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Uggla at the All-Star Game

I thought I would focus on Uggla, especially since everyone else did.

The first thing is about the video camera that he was seen with at the Home Run Derby.

Dan Uggla has no experience as a videographer, but that didn't stop the Marlins second baseman from landing a freelance gig on All-Star Monday.

Upon hearing Uggla had shown up for his first All-Star Game without a camcorder, a Comcast cable producer from Philadelphia offered him the use of a high-definition minicam during the Home Run Derby.

He was promised a copy of the tape and didn't seem to mind that he wouldn't get to keep the camcorder. The only stipulation was that he follow Phillies slugger Ryan Howard as much as possible.

Dan, your idea would have worked if we had only known a way to contact him and he could have kept the camcorder.  Now, the only way to get a hold of the video is to work a deal with Comcast and fat chance of that happening.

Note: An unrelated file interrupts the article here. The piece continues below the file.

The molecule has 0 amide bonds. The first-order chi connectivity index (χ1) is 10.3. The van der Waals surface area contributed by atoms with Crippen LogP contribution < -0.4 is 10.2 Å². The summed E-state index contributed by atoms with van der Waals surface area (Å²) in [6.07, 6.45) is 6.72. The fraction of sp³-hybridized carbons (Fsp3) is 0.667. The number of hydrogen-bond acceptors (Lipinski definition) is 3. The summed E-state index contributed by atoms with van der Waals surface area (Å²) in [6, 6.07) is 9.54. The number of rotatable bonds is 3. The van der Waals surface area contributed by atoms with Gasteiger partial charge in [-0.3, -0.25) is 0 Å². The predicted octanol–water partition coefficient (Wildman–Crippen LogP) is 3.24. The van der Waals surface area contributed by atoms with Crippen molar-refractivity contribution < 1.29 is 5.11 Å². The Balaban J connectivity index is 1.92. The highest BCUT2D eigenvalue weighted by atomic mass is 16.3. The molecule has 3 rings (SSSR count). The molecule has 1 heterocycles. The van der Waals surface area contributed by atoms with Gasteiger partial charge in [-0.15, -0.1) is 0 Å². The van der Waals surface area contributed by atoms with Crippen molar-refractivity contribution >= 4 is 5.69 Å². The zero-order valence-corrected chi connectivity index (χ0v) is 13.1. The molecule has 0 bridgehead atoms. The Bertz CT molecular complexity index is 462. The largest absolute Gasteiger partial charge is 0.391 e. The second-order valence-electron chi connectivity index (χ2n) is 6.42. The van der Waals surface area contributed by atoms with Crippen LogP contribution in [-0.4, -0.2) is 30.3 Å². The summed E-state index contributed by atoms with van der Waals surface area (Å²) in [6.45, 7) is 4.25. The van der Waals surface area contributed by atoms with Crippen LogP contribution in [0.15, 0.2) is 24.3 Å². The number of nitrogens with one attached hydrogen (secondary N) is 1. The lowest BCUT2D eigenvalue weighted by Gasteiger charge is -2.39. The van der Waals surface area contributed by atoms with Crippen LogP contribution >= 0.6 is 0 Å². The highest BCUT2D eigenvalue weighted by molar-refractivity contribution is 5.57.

The initial reports were not incorrect about Uggla purchasing a video camera for the event.

As for the camcorder, he actually bought one last week but returned it when he was told he could get one through his association with Wilson Sporting Goods. That was still in the works Monday when the Philadelphia TV people stepped in.

Why didn't he just keep the one he bought?

"I'm still cheap, man," he said with a laugh. "Besides, I'm not that big into technology."

Okay, him getting to keep the camcorder may not have been a big selling point but we would have at least been the first to offer it.

Since Danny didn't get into the game his All-Star memories will come from events such as the ride to the park.

Dan Uggla hitched a ride to the ballpark Tuesday. Well, actually, all the All-Stars did, riding down a red carpet over the Roberto Clemente Bridge in the back of a Chevy Avalanche.

But although Ivan Rodriguez brought his family and David Ortiz and Alex Rodriguez dressed as though they were posing for the cover of a fashion magazine, Uggla rode alone wearing blue jeans and a white striped shirt with two buttons undone.

''That was pretty awesome,'' said Uggla, who received warm applause from the crowd lining the bridge. ``People were yelling and screaming.''

Oogie, I would like to tell you how I would have done it differently, but I'm afraid I can't.

Even though he didn't see any playing time, he didn't come away emptied handed.

As Uggla packed his bag for the trip home, he had to make room for a couple of collector's items he picked up.

"I got a couple of jerseys signed and a bat signed," he said.

For a player who never got in the game, he did generate a lot ink.  And that, in itself, is something.